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Tesla SUV, on Autopilot, Accelerated Before Fatal Mountain View Crash

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A Tesla Model X driven by Walter Huang burns after crashing March 23, 2018, on U.S. 101 in Mountain View. Huang died of injuries suffered in the crash. (NBC Bay Area via Twitter)

Updated 3 p.m. Thursday

Federal safety officials say that a Tesla SUV involved in a fatal crash March 23 on U.S. 101 in Mountain View was being operated in the vehicle's semi-autonomous mode and accelerated sharply just before it slammed into a highway barrier.

The National Transportation Safety Board's preliminary report on the crash gives a second-by-second account of the Model X's behavior as it approached the exit from southbound U.S. 101 to Highway 85.

The agency says data retrieved from the vehicle showed that the Tesla-branded Autopilot system was engaged for the 18 minutes and 55 seconds before the crash that killed the driver, 38-year-old Apple software engineer Walter Huang.

The report says the system cautioned Huang several times -- twice with visual alerts, once with an audio alert -- that he needed to put his hands on the steering wheel. In the final minute before the crash, Huang's hands were detected on the steering wheel three times for a total of 34 seconds. His hands were not on the wheel, the report says, for the six seconds before impact.

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The report also includes this timeline of the final moments before the crash:

As the car approached the Highway 85 exit, a high-speed ramp on the left side of southbound U.S. 101, Huang's Model X was following another vehicle and traveling at 65 mph. Seven seconds before the crash, the Tesla's speed dropped slightly and it began to move toward the left -- into the exit lane -- still following the other car. Four seconds before the crash, data showed, the Autopilot system no longer detected the car ahead.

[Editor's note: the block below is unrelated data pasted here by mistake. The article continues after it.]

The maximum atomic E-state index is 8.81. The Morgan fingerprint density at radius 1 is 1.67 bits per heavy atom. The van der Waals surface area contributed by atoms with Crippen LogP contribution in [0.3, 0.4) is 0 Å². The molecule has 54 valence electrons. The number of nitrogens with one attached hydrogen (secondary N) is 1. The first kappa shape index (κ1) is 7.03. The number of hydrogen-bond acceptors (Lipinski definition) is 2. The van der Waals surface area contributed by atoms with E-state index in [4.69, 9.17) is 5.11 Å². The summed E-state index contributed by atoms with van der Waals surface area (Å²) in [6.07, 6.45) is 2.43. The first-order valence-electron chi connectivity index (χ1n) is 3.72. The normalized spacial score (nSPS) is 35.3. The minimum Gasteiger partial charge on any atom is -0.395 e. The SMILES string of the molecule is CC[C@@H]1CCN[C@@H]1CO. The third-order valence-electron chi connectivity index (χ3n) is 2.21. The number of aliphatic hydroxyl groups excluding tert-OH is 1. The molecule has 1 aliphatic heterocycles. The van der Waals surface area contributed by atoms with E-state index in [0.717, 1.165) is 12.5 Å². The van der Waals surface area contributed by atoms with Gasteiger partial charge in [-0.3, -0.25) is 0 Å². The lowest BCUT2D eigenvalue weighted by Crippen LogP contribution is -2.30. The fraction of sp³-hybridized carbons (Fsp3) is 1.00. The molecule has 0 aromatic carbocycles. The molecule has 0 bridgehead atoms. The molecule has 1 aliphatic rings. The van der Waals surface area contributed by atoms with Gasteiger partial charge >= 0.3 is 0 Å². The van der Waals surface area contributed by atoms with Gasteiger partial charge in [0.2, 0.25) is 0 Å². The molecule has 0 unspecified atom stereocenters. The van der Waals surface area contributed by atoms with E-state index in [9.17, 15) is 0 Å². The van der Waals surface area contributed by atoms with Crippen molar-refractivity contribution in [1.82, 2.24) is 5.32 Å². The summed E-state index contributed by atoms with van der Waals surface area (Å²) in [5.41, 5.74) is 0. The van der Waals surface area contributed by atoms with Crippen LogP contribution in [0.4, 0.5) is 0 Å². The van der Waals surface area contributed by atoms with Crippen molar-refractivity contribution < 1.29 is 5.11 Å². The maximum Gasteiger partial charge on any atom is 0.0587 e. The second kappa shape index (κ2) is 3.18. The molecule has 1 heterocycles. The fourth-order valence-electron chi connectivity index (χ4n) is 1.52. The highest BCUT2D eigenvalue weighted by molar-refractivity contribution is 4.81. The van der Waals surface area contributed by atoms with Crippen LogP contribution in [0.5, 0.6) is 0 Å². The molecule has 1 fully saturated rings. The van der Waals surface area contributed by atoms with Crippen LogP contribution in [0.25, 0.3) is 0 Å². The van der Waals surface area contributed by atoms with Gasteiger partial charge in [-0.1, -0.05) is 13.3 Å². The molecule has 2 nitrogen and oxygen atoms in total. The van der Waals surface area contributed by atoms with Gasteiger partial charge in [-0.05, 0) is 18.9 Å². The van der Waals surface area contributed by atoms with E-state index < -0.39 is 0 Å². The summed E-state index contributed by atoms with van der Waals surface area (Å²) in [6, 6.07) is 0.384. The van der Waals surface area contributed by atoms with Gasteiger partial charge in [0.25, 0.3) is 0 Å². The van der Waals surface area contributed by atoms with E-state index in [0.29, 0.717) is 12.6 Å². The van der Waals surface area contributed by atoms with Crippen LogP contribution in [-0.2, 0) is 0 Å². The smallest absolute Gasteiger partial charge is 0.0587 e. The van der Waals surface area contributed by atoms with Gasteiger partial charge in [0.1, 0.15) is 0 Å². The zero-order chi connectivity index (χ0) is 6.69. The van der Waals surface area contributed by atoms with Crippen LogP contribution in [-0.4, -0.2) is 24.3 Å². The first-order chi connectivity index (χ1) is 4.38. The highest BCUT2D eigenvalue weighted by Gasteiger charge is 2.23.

As the car entered what highway engineers call the "gore" area -- the triangular-shaped zone where the exit lane diverged from U.S. 101 -- the Model X accelerated.

Huang neither applied the brakes nor tried to steer the car, the report says, before the Tesla hit a damaged crash attenuator. That's a device installed to protect vehicles from hitting the exposed end of a concrete highway barrier.

In its damaged state -- it had been hit by another vehicle 11 days before the Tesla crash -- the attenuator could do nothing to reduce the force of the impact. In a statement March 30, Tesla cited the crash attenuator as a major factor in the severe damage the crash caused.

Asked whether the company could offer any insight into the car's behavior before the crash -- specifically its acceleration before it hurtled into the crash attenuator -- a Tesla spokesperson referred KQED to the March 30 statement and declined comment.

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